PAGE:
cobber

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English[edit]

Etymology[edit]

Origin unknown. Perhaps from Yiddish חבֿר(khaver, comrade), which is borrowed from Hebrew חבר(khavér, friend), or, perhaps from the British dialectal term cob (take a liking to).[1]. The suggestion that it is a self-referential collective term for convicts and immigrants who departed for Australian shores from the Irish port of Cobh seems chronologically unlikely.

Pronunciation[edit]

  • IPA(key): /ˈkɒb.ə(ɹ)/
  • (file)
  • Rhymes: -ɒbə(ɹ)

Noun[edit]

cobber (plural cobbers)

  1. (Australia) A pal, buddy, mate, friend; often used in direct address by one male to another.
    What's up, cobber?
    G'day cobber!
    • 1953, Nevil Shute, In the Wet, 2010, unnumbered page,
      “He′s a good cobber, even if he is the parson,” he said at last. “He′s a good cobber.”
      “That′s right,” said Jim patiently. “He′s a good cobber, and he′s the parson. Now you buzz off and leave him be. We′ve got business to talk here.”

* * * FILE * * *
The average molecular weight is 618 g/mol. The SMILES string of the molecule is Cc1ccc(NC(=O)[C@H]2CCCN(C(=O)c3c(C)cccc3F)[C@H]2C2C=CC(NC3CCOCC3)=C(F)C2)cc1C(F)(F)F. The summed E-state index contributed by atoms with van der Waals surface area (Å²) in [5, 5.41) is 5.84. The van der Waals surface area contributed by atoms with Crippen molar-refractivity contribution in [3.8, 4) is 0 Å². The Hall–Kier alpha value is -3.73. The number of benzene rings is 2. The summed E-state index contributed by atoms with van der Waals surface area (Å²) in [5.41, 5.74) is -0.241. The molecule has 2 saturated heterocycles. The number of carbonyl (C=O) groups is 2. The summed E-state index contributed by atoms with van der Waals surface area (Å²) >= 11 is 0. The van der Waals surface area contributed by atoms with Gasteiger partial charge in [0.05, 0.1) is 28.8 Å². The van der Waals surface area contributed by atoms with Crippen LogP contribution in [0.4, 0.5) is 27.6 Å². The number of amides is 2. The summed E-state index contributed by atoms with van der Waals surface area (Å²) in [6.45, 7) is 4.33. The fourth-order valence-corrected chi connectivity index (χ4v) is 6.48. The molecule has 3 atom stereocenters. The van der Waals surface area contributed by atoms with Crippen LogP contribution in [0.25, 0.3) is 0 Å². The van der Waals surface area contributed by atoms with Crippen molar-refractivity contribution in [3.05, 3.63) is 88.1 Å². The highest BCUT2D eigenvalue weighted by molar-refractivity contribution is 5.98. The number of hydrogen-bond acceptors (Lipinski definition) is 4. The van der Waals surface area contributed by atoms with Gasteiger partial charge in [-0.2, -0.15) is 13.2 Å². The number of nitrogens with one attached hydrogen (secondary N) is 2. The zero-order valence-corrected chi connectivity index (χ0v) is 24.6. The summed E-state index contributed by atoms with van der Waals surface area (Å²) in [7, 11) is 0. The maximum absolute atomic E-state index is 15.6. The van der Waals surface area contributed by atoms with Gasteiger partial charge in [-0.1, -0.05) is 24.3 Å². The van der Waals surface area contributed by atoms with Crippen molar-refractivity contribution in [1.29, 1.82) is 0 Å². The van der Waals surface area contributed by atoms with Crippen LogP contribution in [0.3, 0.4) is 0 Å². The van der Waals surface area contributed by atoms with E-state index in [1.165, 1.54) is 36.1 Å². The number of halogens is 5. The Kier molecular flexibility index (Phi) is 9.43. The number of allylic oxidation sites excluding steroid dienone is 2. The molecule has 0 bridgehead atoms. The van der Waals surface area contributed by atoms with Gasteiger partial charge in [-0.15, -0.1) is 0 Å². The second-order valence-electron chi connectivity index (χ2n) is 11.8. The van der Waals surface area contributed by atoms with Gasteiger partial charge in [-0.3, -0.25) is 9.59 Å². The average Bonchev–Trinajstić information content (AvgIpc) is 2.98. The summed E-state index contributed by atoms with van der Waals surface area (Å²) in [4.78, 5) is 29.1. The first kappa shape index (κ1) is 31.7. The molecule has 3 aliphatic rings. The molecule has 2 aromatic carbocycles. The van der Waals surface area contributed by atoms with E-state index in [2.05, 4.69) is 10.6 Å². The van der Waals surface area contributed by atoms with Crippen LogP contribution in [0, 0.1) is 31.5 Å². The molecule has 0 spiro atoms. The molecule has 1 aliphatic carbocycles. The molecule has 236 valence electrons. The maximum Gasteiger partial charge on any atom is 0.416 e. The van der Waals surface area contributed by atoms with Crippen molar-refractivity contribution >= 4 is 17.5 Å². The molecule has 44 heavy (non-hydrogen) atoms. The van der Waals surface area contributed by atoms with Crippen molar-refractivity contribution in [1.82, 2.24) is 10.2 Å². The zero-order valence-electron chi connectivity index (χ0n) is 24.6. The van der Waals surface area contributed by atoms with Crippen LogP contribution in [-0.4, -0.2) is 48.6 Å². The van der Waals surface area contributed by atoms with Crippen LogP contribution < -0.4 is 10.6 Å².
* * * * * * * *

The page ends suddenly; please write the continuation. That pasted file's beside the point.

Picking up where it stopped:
• 1955, Charles McCormac, “You′ll Die in Singapore!”[1], page 181:
      He was the first member of our forces we had seen for five months. “Hi ya, cobber,” muttered Don.
    • 2009, George W. Adams, Under the Southern Cross[2], page 137:
      A voice from out of nowhere challenged: “Who is going away cobber?” “Bob!” I shouted. “Boy, am I glad to see you ... Where the hell have you been, my dear bloody cobber?”
  2. (Australia) A sweet consisting of a small block of hard caramel covered in chocolate.

Synonyms[edit]

Translations[edit]

References[edit]

  1. Australian National Dictionary Centre » Meanings and origins of Australian words and idioms » C